The Mikvah experience really has me thinking not only about using it again, but also about the need our community has for a Mikvah accessible to all. People converting through the Conservative movement should be able to use a Mikvah. Brides preparing for their wedding days should be able to use a Mikvah (not always the case here). I am hopeful we can someday make this dream a reality. In the meantime, I will be rereading Aryeh Kaplan’s “Waters of Eden” and building up a case for our community.
7/12 Today was day one of our big Tiyul up north. We went to Caesaria (amazing excavations), Daliyat El Carmel (best falafel at lunch), Haifa (the Bahai Hanging Gardens are stunning), Acco (we can’t believe the Crusaders stopped long enough to build those impressive structures), and finally, Tiveria (great hotel on the water and LOVELY showers!!). The kids were amazing the whole day. During our drive, our tour guide, Ozzy, pointed out the wall separating us from the West Bank. It doesn’t seem like much to look at but represents so much. Frankly, I felt a bit nervous in areas and curious to know how the Palestinians are living in others. I have family from Ramallah and only know them to be loving and generous. It is hard to think of the pain, distrust and fear each side has caused the other. In Acco, Ozzy showed us the old prison where the British took the Jews after the King David bombing. He said his wife’s uncle was shot and killed during the prison break. Ozzy was born in a Concentration Camp and was sent by his mother to Israel with his brother. They reunited seven years later. He currently lives in a Kibbutz. We hope to visit him if there is still time.
7/13 Scott joined us late last night after Eitan Peled’s Bar Mitzvah. He said it was fantastic – if not for the family trip, I would have been very happy to have been there myself. We went to Tzfat after a wasted morning in Tiveria (ask me another time) and there is no way we could have spent enough time there. I would have loved half a day, but as it was we spent too long and had to readjust our plans. I saw the building for Livnot U’Lehibanot (To Build and To Be Built), a program I did 12 years ago. At that time it was a three month program and I was based in Jerusalem, but we spent close to 2 weeks in Tzfat. I then ran into the program’s director, Aharon Botzer, on the streets of Tzfat. I promised I would email him and tell him what I’ve been doing.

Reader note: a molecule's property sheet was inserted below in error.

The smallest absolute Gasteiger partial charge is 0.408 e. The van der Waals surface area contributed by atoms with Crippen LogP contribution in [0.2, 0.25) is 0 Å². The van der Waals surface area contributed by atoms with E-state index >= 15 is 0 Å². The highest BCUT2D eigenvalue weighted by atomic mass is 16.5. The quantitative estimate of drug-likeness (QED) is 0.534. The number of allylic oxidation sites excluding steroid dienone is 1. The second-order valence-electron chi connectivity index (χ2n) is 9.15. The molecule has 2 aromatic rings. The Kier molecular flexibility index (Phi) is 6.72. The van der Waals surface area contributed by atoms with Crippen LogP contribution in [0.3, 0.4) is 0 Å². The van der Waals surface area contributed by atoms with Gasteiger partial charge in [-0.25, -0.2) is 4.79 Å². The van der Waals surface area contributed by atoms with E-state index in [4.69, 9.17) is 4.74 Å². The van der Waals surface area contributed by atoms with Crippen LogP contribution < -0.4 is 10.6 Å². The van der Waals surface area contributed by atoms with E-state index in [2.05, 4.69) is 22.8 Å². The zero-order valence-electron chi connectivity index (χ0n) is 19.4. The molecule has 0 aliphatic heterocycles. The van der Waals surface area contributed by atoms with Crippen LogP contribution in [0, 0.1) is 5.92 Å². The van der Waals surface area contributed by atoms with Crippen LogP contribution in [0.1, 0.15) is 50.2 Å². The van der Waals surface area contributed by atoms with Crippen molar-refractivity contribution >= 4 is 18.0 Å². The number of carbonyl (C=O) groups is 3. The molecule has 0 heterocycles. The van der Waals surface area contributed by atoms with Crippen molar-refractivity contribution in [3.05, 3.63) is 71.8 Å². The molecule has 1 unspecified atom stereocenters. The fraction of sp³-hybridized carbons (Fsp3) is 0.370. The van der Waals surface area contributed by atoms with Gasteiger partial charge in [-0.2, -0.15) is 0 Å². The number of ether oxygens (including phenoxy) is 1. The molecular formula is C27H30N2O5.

I bought my favorite souvenir – a necklace with Psalm 121 on it. The words of the Psalm include some wonderful songs (Esa Enai, Hinei Lo Yanum), and wearing the neacklace feels like wearing an amulet. I love it.
Beit She’An was among the most incredible things I have ever seen. When the kids are older we will have to go back and really explore.
7/14 We had our Seudah Shelishit at the Kotel with my parents and the Easts, Rabbi Menashe and Donna (good friends who are part of the program – we have loved spending time with them here and hope the trend continues when we are all back in San Diego). My sister left early in the morning after a wonderful visit. I hope she will return to Israel someday.
I’ve enjoyed walking and visiting with friends on Shabbat. Obviously not an easy thing for us to adopt in San Diego, but we are looking at ways to bring some of our Shabbat experiences back with us. It was great to see the kids at the Kotel. My mother was holding Maital and saying “wall” and Maital started to say “wall.” It was very cool. I can’t wait to go back to the Old City when we can take pictures of the kids there.
I’ve bought a ton of head scarves and have started covering my hair everyday. I’m enjoying it here – it feels natural and comfortable. People here are really identifiable by the style of dress and type of head covering they wear. I don’t know enough to make those distinctions beyond the superficial, but it is fascinating to me. I must appear as some crazy, uninformed American. In fact, I wear the scarves differently if I’m wearing pants than if I’m wearing skirts. Will I do this at home? Some version of it? I don’t know. What about other articles of clothing? As I said, I’ve been exploring different aspects of my observance while here.
7/15 We went to Tel Aviv for the dedication of the school building in honor of Ruben Rosental’s father. It was wonderful to see Fanny and Ruben and enjoy the honor to Ruben’s father. We returned home and I was exhausted, perhaps a reaction to my parents leaving very soon. I was not happy that Scott would be in Hebron, and, if you’ve read that date, you will see that his experience was not a pleasant one. Again, the relationship with Israel is complicated, like family. You take great pride in their accomplishments and are often tempted to turn a blind eye when you see things that are wrong. Trying to reconcile the different pieces is quite difficult. Sometimes I just bounce from one extreme to the other.
7/16 We went shopping in the Old City with my parents. I am not a person who enjoys bargaining. I particularly disliked the aggressive salesmen. Heaven forbid you are actually only window shopping! One actually got mad at me and didn’t believe me when I said I would return. Another I think tried to grope me. I was distinctly uncomfortable in the shuk, not feeling it was a place I belonged. But it was great to be with my kids and my parents. My parents left before 1AM.